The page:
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Great Gut-pectations

Editor’s Note: Biohacker, cellular-level expert and live blood analyst and detox specialist Anthony Beven, owner of Detox Day Spa, will be featured on “The Dr. Nandi Show,” on Sunday, March 8 at 1 p.m. on WXYZ Channel 7.

Our gut is everything. It’s where 80% of our immunity resides, and approximately 70% of the serotonin and dopamine (A.K.A. neurotransmitters) are produced in the gut and used by the brain. If the gut if off, the entire body is out-of-balance. We get fat, particularly in our mid-section; we experience low energy and sleep disruption; and concentration and focus is affected.

Home to 100 trillion microorganisms, collectively known as the ‘microbiota,’ the gut’s primary function is the digestion, absorption of nutrients and the excretion of waste (in coordination with the liver and kidneys). However, it also has a major influence on both the development and function of the immune system, as well as gut-brain communications.

Ever have a gut feeling that something is wrong with your gut? Not having good gut health is detrimental to overall health, and people might not fully grasp how to tell if their gut isn’t functioning properly. Gut health is a complicated topic to address, so pay close to attention here; there’s a lot to go over.

There is a definite connection between the brain and the gut, according to the Cleveland Clinic. The nervous system in the gut communicates with the brain, essentially giving the body two brains to enhance overall health. Both the brain and digestive system communicate through the nervous system, hormones and the immune system.

Having issues with the gut or digestive system can absolutely have a negative effect on brain functions. People with gastrointestinal problems often have anxiety and stress, and some seek out psychologists or psychiatric professionals to help deal with these issues when their gut issues are the real culprit. Unless you deal with the gut, the other issues will always persist.

Here are some signs that you have an unhealthy gut:

  • Digestive problems. Symptoms like bloating, gas or diarrhea are signs that your gut isn’t healthy. Bad GI bacteria, candida, parasites and other cell debris not natural to the body can live inside the intestines, stomach and colon, causing issues with the digestive system.
  • Desire for sugar. Bacteria in the gut can produce proteins that affect food cravings and mood. As a result, the presence of the bacteria enhances the desire to eat harmful foods they thrive on such as sugar. More consumption of sugar leads to more production of the proteins bacteria like, which makes people crave sugar further.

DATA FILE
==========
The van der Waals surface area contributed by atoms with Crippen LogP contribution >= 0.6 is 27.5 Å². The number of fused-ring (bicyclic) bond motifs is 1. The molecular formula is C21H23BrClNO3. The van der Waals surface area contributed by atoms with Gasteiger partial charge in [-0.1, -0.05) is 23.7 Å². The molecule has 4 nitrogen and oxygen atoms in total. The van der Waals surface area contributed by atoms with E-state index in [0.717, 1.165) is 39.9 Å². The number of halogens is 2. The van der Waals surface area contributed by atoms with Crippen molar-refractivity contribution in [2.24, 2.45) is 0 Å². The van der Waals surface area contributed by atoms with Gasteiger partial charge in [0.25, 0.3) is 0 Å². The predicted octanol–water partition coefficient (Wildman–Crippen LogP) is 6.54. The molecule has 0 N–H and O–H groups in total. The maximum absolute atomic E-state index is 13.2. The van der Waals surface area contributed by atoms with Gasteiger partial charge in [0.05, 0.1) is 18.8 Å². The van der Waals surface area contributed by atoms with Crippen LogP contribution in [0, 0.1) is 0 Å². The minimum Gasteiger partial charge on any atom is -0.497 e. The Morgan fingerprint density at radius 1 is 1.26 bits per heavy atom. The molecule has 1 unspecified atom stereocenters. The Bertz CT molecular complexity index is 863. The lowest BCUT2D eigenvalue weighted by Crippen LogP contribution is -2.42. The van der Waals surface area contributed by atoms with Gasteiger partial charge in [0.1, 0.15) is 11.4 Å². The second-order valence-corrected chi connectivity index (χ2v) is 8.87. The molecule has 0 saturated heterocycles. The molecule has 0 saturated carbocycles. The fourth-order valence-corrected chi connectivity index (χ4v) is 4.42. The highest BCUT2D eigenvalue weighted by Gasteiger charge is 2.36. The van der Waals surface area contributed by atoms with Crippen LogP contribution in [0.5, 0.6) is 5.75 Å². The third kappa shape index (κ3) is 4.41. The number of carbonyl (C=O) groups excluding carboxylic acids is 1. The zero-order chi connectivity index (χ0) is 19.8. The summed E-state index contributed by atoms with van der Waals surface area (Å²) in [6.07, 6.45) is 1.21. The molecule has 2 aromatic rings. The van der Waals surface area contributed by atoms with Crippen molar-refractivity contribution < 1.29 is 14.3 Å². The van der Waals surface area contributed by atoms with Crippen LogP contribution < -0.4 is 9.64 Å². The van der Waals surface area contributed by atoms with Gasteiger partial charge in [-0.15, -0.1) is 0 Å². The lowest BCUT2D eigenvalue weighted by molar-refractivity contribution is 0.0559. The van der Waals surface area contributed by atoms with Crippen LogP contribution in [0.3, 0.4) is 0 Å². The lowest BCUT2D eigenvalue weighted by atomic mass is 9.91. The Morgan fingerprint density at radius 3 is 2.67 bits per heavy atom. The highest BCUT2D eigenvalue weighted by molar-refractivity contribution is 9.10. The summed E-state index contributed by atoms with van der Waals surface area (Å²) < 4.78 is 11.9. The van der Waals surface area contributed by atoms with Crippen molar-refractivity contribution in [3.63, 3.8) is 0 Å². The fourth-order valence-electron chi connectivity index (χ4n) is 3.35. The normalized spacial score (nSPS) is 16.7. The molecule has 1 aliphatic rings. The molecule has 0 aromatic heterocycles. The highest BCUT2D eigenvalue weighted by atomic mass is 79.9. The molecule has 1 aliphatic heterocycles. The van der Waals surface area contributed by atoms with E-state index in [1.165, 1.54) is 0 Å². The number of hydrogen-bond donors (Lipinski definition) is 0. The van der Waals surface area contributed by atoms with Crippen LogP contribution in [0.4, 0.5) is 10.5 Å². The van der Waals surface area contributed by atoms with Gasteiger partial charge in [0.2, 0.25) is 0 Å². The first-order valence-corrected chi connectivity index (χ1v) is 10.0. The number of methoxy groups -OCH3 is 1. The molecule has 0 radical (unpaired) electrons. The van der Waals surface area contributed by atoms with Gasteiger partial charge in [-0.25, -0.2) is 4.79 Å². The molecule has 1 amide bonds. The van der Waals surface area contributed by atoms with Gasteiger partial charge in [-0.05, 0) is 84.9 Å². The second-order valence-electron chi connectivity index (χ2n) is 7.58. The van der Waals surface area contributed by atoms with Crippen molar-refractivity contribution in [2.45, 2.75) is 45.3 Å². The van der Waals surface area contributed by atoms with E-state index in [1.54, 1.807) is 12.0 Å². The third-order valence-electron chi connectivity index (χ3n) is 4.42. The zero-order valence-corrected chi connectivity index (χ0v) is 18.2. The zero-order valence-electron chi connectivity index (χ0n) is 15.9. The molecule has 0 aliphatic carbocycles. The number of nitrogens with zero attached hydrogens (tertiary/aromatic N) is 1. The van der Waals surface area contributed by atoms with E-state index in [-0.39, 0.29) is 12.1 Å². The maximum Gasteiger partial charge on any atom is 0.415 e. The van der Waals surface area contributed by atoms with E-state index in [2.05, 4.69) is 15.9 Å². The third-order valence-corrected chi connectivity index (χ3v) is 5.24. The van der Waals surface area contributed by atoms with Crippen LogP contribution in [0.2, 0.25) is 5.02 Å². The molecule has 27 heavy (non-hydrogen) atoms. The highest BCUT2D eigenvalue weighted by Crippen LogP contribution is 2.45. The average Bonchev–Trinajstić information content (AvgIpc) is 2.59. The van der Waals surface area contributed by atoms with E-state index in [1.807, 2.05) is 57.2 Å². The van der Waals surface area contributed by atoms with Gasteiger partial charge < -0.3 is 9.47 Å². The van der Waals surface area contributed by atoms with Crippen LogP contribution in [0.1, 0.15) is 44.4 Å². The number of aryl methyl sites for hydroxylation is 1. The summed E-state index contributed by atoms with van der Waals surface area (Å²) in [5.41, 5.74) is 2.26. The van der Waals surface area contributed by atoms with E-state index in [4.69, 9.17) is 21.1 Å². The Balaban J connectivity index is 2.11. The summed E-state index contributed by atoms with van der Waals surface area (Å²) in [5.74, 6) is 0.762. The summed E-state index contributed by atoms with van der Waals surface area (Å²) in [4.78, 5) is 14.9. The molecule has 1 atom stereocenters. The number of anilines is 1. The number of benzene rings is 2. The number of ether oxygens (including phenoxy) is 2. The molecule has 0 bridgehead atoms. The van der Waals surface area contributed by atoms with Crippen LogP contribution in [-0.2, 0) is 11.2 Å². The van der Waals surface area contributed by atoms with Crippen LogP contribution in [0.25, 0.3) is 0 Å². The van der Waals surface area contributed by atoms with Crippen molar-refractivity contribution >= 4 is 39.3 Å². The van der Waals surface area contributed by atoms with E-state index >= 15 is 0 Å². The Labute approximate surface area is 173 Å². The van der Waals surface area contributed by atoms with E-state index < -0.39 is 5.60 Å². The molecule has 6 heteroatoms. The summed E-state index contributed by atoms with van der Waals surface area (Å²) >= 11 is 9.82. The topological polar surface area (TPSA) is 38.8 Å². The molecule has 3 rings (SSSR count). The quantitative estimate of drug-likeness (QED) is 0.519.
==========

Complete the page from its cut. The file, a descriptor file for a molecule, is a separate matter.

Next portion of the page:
• Bad breath. Halitosis, which is another term for chronic bad breath, can be caused by improper gut flora linked to kidney infections and diabetes.
  • Food allergies. One of the most important functions of the gut is to prevent bad substances from entering the body. When there is a leaky gut, protein molecules that aren’t supposed to be outside of the gut go into the bloodstream, causing the body to attack them via an immune response. When this occurs, food intolerances are the result.
  • Mood issues. There are hormones that enhance happiness called serotonin and dopamine, and gut deficiencies affect your ability to use those hormones. As a result, the odds of experiencing anxiety, mood swings or depression increase.
  • Skin problems. Eczema is a common allergic skin disease that is caused by food intolerances and sometimes driven by an immune response within the gut.
  • Autoimmune diseases. These are diseases such as diabetes, Rheumatoid arthritis, Psoriasis, Multiple sclerosis, lupus, thyroid disease and inflammatory bowel disease that all can be caused by gut dysfunction.

There are multiple ways to improve gut health, and they include taking quality supplements, such as probiotics and digestive enzymes, altering your diet to paleo or vegan, and incorporating key essential oils that aid with digestive health, such as peppermint. However, it’s best to work with a nutritional specialist to guide you through the process, otherwise you can spend unnecessary time and money on failed efforts.

Typical cell debris that cause gut issues, include candida overgrowth, parasites, L-form bacteria (A.K.A. sugar bacteria) and more. These types of cell debris turn off key cellular-level functionality inside of the body, such as absorption of key nutrients and minerals, cause severe cravings and overgrow causing organ issues, such as reproductive concerns, vaginal infections and UTIs within women.

Are you seeking to identify the cellular-level issues causing your gut dysfunction? We can assist with a live blood analysis consultation. Call (248) 791-3936. Visit

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